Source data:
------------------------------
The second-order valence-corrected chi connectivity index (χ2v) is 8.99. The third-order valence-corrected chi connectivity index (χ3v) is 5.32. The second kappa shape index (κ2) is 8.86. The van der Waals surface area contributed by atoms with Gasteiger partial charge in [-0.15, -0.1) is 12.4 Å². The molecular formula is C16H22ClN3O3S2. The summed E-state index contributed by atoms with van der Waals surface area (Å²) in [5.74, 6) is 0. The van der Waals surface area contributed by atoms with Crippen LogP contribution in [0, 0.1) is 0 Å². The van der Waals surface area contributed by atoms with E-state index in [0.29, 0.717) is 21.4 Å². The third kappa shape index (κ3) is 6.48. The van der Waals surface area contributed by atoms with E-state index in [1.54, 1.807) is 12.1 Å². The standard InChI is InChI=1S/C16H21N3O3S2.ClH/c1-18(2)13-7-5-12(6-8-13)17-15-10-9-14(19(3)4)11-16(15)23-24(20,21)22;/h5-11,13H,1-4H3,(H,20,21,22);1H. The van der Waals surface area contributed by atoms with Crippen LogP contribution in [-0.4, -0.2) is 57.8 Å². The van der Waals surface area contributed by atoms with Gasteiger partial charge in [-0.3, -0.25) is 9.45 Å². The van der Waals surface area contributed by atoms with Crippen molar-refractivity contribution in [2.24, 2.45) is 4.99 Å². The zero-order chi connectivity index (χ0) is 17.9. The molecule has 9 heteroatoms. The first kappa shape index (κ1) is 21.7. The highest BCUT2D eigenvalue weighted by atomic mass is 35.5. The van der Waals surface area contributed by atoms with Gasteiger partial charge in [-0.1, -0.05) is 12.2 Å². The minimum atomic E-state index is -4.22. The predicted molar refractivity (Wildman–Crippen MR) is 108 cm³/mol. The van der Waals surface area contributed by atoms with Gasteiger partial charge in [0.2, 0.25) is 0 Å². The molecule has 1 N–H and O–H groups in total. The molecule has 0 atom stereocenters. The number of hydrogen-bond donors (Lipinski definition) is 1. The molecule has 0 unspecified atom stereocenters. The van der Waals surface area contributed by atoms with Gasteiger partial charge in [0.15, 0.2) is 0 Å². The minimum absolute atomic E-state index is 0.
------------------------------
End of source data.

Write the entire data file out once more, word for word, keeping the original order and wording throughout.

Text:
The second-order valence-corrected chi connectivity index (χ2v) is 8.99. The third-order valence-corrected chi connectivity index (χ3v) is 5.32. The second kappa shape index (κ2) is 8.86. The van der Waals surface area contributed by atoms with Gasteiger partial charge in [-0.15, -0.1) is 12.4 Å². The molecular formula is C16H22ClN3O3S2. The summed E-state index contributed by atoms with van der Waals surface area (Å²) in [5.74, 6) is 0. The van der Waals surface area contributed by atoms with Crippen LogP contribution in [0, 0.1) is 0 Å². The van der Waals surface area contributed by atoms with E-state index in [0.29, 0.717) is 21.4 Å². The third kappa shape index (κ3) is 6.48. The van der Waals surface area contributed by atoms with E-state index in [1.54, 1.807) is 12.1 Å². The standard InChI is InChI=1S/C16H21N3O3S2.ClH/c1-18(2)13-7-5-12(6-8-13)17-15-10-9-14(19(3)4)11-16(15)23-24(20,21)22;/h5-11,13H,1-4H3,(H,20,21,22);1H. The van der Waals surface area contributed by atoms with Crippen LogP contribution in [-0.4, -0.2) is 57.8 Å². The van der Waals surface area contributed by atoms with Gasteiger partial charge in [-0.3, -0.25) is 9.45 Å². The van der Waals surface area contributed by atoms with Crippen molar-refractivity contribution in [2.24, 2.45) is 4.99 Å². The zero-order chi connectivity index (χ0) is 17.9. The molecule has 9 heteroatoms. The first kappa shape index (κ1) is 21.7. The highest BCUT2D eigenvalue weighted by atomic mass is 35.5. The van der Waals surface area contributed by atoms with Gasteiger partial charge in [-0.1, -0.05) is 12.2 Å². The minimum atomic E-state index is -4.22. The predicted molar refractivity (Wildman–Crippen MR) is 108 cm³/mol. The van der Waals surface area contributed by atoms with Gasteiger partial charge in [0.2, 0.25) is 0 Å². The molecule has 1 N–H and O–H groups in total. The molecule has 0 atom stereocenters. The number of hydrogen-bond donors (Lipinski definition) is 1. The molecule has 0 unspecified atom stereocenters. The van der Waals surface area contributed by atoms with Gasteiger partial charge in [0.15, 0.2) is 0 Å². The minimum absolute atomic E-state index is 0.